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Herbs, tomatoes and more are big attraction May 4

Anise hyssop is the 2019 Herb of the Year. At its May 4 Open House, Morningsun Herb Farm plans to give all moms a free hyssop plant as an early Mother's Day gift. (Photo: Courtesy Morningsun Herb Farm)
Morningsun Herb Farm hosts 24th annual Open House

Herbs rank among the most popular plants for beginning gardeners – and experienced gardeners, too. Their appeal is easy to understand. Herbs often need little room (and not much water) while adding flavor and fragrance to our world. And many herbs are very easy to grow.

See hundreds of examples at Morningsun Herb Farm, a destination nursery in Vacaville. Saturday, May 4, Morningsun hosts its
24th annual Open House from 9 a.m. to 5 p.m. Admission is free.

Besides Morningun’s beautiful demonstration gardens and amazing assortment of herb plants for sale, the Open House features demonstrations, specialty vendors and food. More than 20 vendors and garden groups will take part.

In addition to all those herbs, Morningsun offers a huge selection of perennials, succulents, summer vegetables and tomato transplants.

Radio host Farmer Fred Hoffman will be talking tomatoes during his 11:30 a.m. presentation, “Tomato Troubleshooting.” He’s one of seven guest speakers, starting at 10 a.m.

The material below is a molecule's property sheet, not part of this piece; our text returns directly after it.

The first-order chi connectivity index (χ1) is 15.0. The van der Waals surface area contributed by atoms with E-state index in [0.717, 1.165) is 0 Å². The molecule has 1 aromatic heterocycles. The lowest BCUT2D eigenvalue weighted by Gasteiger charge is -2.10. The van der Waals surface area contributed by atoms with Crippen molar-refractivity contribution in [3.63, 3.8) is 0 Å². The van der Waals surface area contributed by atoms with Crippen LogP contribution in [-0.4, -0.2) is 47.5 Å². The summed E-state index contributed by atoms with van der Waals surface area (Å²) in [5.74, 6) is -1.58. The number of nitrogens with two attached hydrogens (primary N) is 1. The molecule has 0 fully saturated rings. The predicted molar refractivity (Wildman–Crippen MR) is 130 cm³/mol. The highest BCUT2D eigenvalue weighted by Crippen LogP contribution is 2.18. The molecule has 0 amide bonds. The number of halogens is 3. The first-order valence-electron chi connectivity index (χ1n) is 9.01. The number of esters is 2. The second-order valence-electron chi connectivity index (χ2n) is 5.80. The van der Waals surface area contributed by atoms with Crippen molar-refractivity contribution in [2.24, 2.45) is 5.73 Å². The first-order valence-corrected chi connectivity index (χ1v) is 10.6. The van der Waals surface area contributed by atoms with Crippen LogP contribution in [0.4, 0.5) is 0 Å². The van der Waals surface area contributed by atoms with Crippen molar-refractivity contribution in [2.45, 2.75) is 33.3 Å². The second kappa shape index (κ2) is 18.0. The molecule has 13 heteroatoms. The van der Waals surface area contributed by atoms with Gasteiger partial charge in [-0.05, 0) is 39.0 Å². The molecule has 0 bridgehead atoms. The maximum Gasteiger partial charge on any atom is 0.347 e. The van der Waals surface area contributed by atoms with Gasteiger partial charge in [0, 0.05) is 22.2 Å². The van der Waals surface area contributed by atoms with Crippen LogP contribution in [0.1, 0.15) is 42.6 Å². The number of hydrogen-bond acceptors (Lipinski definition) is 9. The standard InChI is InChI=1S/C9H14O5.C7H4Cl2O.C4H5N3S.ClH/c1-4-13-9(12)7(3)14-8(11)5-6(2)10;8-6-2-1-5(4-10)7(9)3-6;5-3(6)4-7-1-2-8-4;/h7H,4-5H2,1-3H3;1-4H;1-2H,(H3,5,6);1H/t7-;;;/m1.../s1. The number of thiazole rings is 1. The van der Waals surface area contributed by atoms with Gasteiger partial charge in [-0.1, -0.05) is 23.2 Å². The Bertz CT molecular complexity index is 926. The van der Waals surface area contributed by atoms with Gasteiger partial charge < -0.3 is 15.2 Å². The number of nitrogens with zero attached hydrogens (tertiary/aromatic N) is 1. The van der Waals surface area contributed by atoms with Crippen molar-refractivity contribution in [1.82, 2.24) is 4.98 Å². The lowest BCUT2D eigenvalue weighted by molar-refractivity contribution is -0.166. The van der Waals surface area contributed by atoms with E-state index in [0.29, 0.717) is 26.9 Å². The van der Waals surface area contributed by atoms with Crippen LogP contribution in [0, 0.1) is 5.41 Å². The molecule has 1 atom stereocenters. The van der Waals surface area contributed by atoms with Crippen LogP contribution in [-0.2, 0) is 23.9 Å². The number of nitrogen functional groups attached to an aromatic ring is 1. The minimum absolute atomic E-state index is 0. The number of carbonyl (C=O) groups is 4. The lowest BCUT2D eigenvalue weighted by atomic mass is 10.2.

In honor of Mother’s Day, every mom gets a gift: An anise hyssop. That agastache is the 2019 herb of the year.

Morningsun is located at 6137 Pleasants Valley Road, Vacaville. Details including directions: .


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Dig In: Garden Checklist

For week of March 26:

Sacramento can expect another inch of rain from this latest storm. Leave the sprinklers off at least another week. Temps will dip down into the low 30s early in the week, so avoid planting tender seedlings (such as tomatoes). Concentrate on these tasks before or after this week’s rain:

* Fertilize roses, annual flowers and berries as spring growth begins to appear.

* Knock off aphids with a strong blast of water or some bug soap as soon as they appear.

* Pull weeds now! Don’t let them get started. Take a hoe and whack them as soon as they sprout.

* Prepare summer vegetable beds. Spade in compost and other amendments.

* Prune and fertilize spring-flowering shrubs after bloom.

* Feed camellias at the end of their bloom cycle. Pick up browned and fallen flowers to help corral blossom blight.

* Feed citrus trees, which are now in bloom and setting fruit.

To prevent sunburn and borer problems on young trees, paint the exposed portion of the trunk with diluted white latex (water-based) interior paint. Dilute the paint with an equal amount of cold water before application.

* Cut back and fertilize perennial herbs to encourage new growth.

* Seed and renovate the lawn (if you still have one). Feed cool-season grasses such as bent, blue, rye and fescue with a slow-release fertilizer. Check the irrigation system and perform maintenance. Make sure sprinkler heads are turned toward the lawn, not the sidewalk.

* In the vegetable garden, transplant lettuce and kale.

* Seed chard and beets directly into the ground.

* Plant summer bulbs, including gladiolus, tuberous begonias and callas. Also plant dahlia tubers.

* Shop for perennials. Many varieties are available in local nurseries and at plant events. They can be transplanted now while the weather remains relatively cool.

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